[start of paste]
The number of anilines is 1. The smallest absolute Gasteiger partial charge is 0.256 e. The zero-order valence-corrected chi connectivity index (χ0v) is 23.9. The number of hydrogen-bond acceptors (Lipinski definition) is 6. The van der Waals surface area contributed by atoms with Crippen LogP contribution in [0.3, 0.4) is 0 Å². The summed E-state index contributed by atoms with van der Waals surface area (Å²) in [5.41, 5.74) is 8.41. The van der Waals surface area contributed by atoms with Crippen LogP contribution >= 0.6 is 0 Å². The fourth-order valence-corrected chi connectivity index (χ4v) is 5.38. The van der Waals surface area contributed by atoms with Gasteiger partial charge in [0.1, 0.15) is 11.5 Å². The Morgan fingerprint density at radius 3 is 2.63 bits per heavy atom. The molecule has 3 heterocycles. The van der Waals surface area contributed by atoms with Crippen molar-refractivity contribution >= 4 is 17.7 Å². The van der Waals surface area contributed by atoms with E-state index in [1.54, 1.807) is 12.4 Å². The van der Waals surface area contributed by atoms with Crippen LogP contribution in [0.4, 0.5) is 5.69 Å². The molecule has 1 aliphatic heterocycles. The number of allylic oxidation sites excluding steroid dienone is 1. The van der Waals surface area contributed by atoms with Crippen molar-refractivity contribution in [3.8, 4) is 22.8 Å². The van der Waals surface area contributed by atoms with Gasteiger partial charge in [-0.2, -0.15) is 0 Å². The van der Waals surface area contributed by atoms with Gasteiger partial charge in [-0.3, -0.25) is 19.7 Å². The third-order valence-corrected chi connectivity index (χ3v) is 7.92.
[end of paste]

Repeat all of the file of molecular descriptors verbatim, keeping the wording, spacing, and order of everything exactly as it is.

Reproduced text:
The number of anilines is 1. The smallest absolute Gasteiger partial charge is 0.256 e. The zero-order valence-corrected chi connectivity index (χ0v) is 23.9. The number of hydrogen-bond acceptors (Lipinski definition) is 6. The van der Waals surface area contributed by atoms with Crippen LogP contribution in [0.3, 0.4) is 0 Å². The summed E-state index contributed by atoms with van der Waals surface area (Å²) in [5.41, 5.74) is 8.41. The van der Waals surface area contributed by atoms with Crippen LogP contribution >= 0.6 is 0 Å². The fourth-order valence-corrected chi connectivity index (χ4v) is 5.38. The van der Waals surface area contributed by atoms with Gasteiger partial charge in [0.1, 0.15) is 11.5 Å². The Morgan fingerprint density at radius 3 is 2.63 bits per heavy atom. The molecule has 3 heterocycles. The van der Waals surface area contributed by atoms with Crippen molar-refractivity contribution >= 4 is 17.7 Å². The van der Waals surface area contributed by atoms with E-state index in [1.54, 1.807) is 12.4 Å². The van der Waals surface area contributed by atoms with Crippen LogP contribution in [0.4, 0.5) is 5.69 Å². The molecule has 1 aliphatic heterocycles. The number of allylic oxidation sites excluding steroid dienone is 1. The van der Waals surface area contributed by atoms with Crippen molar-refractivity contribution in [3.8, 4) is 22.8 Å². The van der Waals surface area contributed by atoms with Gasteiger partial charge in [-0.2, -0.15) is 0 Å². The van der Waals surface area contributed by atoms with Gasteiger partial charge in [-0.3, -0.25) is 19.7 Å². The third-order valence-corrected chi connectivity index (χ3v) is 7.92.